Project Augustine

Chapter 5: “The Good Creation”

  1. In 2001, during “Hannity & Colmes”, columnist Ann Coulter was quoted saying “God gave us the earth. We have dominion over the plants, the animals, the trees. God said, ‘Earth is yours. Take it. Rape it. It’s yours.'”  On page 93, Migliore writes, “[Critics] charge that Christianity is a primary source of the ecological crisis; it is a major part of the problem rather than a possible part of the solution.  According to these critics, the seed of the rapacious attitudes toward the natural environment characteristic of the modern era is to be found precisely in the Christian tradition and its scriptures.”
    1. Do you find this critique to be warranted?  Are Christians at fault for not being in the forefront of environmental responsibility?  Is it more important to save souls or participating in social agendas than saving the environment?  Agree or disagree?

  2. On page 101, he writes, “The grace of God did not first become active in the calling of Abraham or in the sending of Jesus.  In the act of creation, God already manifests the self-communicating, other-affirming, communion-forming love that defines God’s eternal triune reality…”  And then he goes on after that to describe it not only as grace, but as “costly grace” or an “act of divine kenosis” whereby it’s an act of God that is a “self-humiliation or self-limitation” of God so that others may have life, and have a relatively independent existence alongside Him.
    1. What are your thoughts about creation being an act of grace?  Have you thought about creation in this way before?
    2. What about God’s kenosis?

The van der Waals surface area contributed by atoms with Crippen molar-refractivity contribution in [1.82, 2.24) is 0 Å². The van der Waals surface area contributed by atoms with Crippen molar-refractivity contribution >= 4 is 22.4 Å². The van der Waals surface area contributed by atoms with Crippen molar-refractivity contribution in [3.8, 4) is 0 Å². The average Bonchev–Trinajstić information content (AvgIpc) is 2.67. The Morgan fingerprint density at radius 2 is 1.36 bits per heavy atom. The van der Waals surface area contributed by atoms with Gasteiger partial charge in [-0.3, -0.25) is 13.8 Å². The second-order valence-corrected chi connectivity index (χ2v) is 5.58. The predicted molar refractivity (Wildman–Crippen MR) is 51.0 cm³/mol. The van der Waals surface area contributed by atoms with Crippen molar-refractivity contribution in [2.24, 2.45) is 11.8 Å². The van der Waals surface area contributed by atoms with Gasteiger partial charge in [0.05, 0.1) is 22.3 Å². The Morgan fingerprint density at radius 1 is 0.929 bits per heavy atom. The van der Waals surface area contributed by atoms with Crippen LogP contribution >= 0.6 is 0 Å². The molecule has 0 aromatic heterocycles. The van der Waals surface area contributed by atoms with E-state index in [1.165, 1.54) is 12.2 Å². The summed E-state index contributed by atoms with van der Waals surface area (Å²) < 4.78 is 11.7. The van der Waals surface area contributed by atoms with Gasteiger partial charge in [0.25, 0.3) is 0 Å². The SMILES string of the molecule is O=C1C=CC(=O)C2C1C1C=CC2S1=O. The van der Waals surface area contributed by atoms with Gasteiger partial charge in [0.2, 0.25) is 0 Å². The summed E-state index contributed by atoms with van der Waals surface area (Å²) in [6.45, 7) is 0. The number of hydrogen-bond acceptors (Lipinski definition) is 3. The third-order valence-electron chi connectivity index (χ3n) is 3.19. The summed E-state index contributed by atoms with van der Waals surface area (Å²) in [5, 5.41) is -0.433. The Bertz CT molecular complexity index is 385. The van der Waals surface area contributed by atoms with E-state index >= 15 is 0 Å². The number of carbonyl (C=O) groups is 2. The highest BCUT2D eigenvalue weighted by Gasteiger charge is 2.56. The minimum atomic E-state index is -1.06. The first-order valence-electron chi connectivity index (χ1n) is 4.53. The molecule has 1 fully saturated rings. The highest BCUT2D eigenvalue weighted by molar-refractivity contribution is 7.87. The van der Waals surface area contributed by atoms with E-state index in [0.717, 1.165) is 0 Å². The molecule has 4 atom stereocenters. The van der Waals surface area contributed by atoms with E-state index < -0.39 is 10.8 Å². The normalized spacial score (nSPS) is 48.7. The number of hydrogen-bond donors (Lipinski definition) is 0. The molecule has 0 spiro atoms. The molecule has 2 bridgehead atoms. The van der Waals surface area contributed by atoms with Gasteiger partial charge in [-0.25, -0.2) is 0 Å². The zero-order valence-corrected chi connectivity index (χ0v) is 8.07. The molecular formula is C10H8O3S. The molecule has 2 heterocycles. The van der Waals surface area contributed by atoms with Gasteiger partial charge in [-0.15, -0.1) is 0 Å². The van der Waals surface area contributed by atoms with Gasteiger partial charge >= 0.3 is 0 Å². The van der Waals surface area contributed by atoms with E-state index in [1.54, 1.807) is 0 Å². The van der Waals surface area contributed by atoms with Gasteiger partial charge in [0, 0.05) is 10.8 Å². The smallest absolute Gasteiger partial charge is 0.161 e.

3. On the bottom of page 101 and continued on page 102, he writes about “The realization of this radical contingency, of our awareness of being primarily recipients of life, is what some philosophers and theologians have called the ‘shock of nonbeing.’  You and I are not necessary.  We are creatures who exist at the pleasure of our creator.  As contingent beings, our existence is precarious.”
    1. A thought popped into my mind, with all this contingency, yes we have free will and freedom which gives us to experience true love, but at the same time experience great pain, sorrow, and death as well. (Barth talks about the ‘shadow side’ of the good creation.) God seemingly took a big risk in creation.  Does this existential reality lead to question or doubt God’s intention as well?  Or does it bolster your faith and make you trust and depend upon God even more?

  4. Page 108: “Joseph Sittler, one of the pioneers in the renewal of ecological concern in 20th century theology, argued that the doctrine of the Trinity has been neglected in much Western theology, with a resultant narrowing of the understanding of the salvific work of God.  According to Sittler, when grace is limited to the forgiveness of sins, the grace of God that is already present in the gift of life is neglected.  Sittler called for a recovery of the ‘Trinitarian amplitude’ of the church’s understanding of the grace of God and insisted on viewing the whole of creation as the ‘field of grace.’”

  5. On pages 110 – 113, he writes about “Models of Creation” and different analogies or metaphors we use to describe the divine act of creation:
    1. Generation
    2. Fabrication/Formation
    3. Emanation
    4. Mind/body relationship
    5. Artistic expression
    6. Which model do you most relate with and why?
      1.  “God’s creativity comes to its conclusion in this story in the rest, celebration, and festivity of the Sabbath, not in the making of humanity.  As the completion and crown of creation, the Sabbath is a reminder of the playful dimension of the divine creativity and a foretaste of the joy, freedom, and peace for which the world was created.” (p. 113)

  6. In regards to the last section of the chapter regarding “The Doctrine of Creation and Modern Science” what do you see is the greatest challenge b/w the two?  Did you have a tough time reconciling your faith with the discoveries and advances in science?  How do you deal with other Christians who take a stance against science or evolution, and posit a more creationist stance?
    1. Page 115: “One philosopher of science remarks that today it is not only the case that faith seeks understanding, but that scientific understanding is, at least in a broad sense of the term, in search of faith.”
      1.   Any thoughts?


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